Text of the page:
In entering the data, considering all the evidence in the questionnaire and accompanying material, the “best” version of name and address was determined and used. The respondent’s handwritten version was always preferred to the name and address typed on the cover letter or the name frequently typed by the OJWR on the top of the questionnaire after it was returned. When known, full middle name(s) are used. Since OJWR used the typewritten name in alphabetizing the folders, and original order has been preserved, the questionnaires are sometimes out of order within a folder when searched using the name from the database.
All questionnaires (Boxes 2-21) have been input as well as all names in the rosters in Box 22. Box 4, Folder 4, contains three typewritten manuscripts from 1918: “wounded”; “dead”; and “list of casualties,” with lists of names, addresses and, in some cases, next-of-kin. Names from these manuscripts have not been input, as they predate the manuscripts in Box 22.
Questionnaires contains 6363 entries; Honors, 937; and Deaths, 2298.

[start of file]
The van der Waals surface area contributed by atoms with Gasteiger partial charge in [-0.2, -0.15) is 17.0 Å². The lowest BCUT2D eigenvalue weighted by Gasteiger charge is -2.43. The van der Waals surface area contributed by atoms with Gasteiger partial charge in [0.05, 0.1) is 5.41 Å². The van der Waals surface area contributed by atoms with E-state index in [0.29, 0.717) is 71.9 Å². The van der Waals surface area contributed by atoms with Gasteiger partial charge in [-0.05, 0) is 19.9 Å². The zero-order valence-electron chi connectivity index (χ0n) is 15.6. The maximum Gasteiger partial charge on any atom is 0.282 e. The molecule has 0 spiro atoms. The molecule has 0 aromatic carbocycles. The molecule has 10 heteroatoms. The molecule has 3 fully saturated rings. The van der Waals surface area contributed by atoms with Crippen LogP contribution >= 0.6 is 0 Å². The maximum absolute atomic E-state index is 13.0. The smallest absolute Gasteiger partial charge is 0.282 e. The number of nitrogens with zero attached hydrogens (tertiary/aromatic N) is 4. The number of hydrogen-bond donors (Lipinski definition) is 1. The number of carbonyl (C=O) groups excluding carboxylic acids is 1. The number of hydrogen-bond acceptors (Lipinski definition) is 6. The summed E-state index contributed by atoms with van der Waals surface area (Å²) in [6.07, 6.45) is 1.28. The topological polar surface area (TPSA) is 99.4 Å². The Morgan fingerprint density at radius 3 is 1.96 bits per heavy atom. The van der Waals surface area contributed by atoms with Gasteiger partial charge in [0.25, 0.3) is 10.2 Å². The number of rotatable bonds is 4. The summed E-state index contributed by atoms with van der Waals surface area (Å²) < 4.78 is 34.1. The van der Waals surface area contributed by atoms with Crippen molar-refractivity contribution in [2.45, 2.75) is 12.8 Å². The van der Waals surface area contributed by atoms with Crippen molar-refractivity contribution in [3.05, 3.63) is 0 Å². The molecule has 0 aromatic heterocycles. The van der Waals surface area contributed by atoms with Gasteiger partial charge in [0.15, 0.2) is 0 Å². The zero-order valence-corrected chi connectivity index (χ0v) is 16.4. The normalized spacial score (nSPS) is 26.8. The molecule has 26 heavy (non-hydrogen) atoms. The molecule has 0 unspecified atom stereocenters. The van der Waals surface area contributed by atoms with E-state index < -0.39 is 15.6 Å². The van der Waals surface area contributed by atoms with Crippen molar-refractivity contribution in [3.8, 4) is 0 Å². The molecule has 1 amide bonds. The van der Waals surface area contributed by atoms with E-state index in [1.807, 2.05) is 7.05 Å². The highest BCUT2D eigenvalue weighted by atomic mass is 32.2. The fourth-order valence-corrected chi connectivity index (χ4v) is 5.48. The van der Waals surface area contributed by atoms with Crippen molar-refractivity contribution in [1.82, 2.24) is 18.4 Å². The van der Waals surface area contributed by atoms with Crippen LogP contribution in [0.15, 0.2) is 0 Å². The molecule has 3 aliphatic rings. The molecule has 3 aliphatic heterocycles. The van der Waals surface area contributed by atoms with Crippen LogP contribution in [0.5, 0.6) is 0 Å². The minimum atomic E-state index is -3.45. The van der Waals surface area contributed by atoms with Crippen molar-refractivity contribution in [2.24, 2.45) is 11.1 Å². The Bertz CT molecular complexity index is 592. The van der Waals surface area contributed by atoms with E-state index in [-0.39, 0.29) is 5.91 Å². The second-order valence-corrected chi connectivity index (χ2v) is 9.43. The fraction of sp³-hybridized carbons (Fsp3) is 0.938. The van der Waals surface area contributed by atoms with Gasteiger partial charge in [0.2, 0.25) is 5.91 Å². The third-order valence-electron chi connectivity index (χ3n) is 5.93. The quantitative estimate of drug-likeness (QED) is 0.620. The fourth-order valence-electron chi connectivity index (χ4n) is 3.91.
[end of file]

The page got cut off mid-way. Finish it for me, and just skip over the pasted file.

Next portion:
*The creation of the databases was generously funded through a grant from The Jewish Genealogical Society of New York.Return to the Top of Page
In the 14th Annual Report of the AJC issued in 1921, the Executive Committee stated that plans had been adopted for concluding the work of the OJWR by 1 February 1921 after which a comprehensive report would be issued. The data collected by the OJWR would be “confided to the custody of the American Jewish Historical Commission.” 13
In the 15th Annual Report, the AJC Executive Committee reported that the OJWR had closed on 31 July 1921. Having consulted a statistician whose opinion was that further efforts to collect and process data would not bring results commensurate with the cost, the Executive Committee and the JWB 14 agreed to discontinue the efforts of the OJWR. The Executive Committee further reported that a complete report based upon the data already collected was to be prepared by Leavitt. Also it reported that arrangements would be made to store the records so that, "They will be easily accessible whenever it is found useful to consult them…." 15 No mention of a storage site, the AJHS, or any custodian was made. No subsequent annual report mentioned the OJWR or its data.
On 19 October 1921 Harry Schneiderman, Assistant Secretary of the AJC, wrote to Dr. Cyrus Adler - at that time, Chairman of both the JWB and of the Executive Committee of the AJC, and President of the AJHS - asking him to decide the ownership of the records collected by the OJWR and consequently which organization would pay for storing and providing access to the records. The letter informed Adler that the AJC was in the process of "storing the records ... in the vault of the Montefiore Home...” Both Schneiderman and his counterpart at the JWB disclaimed ownership. 16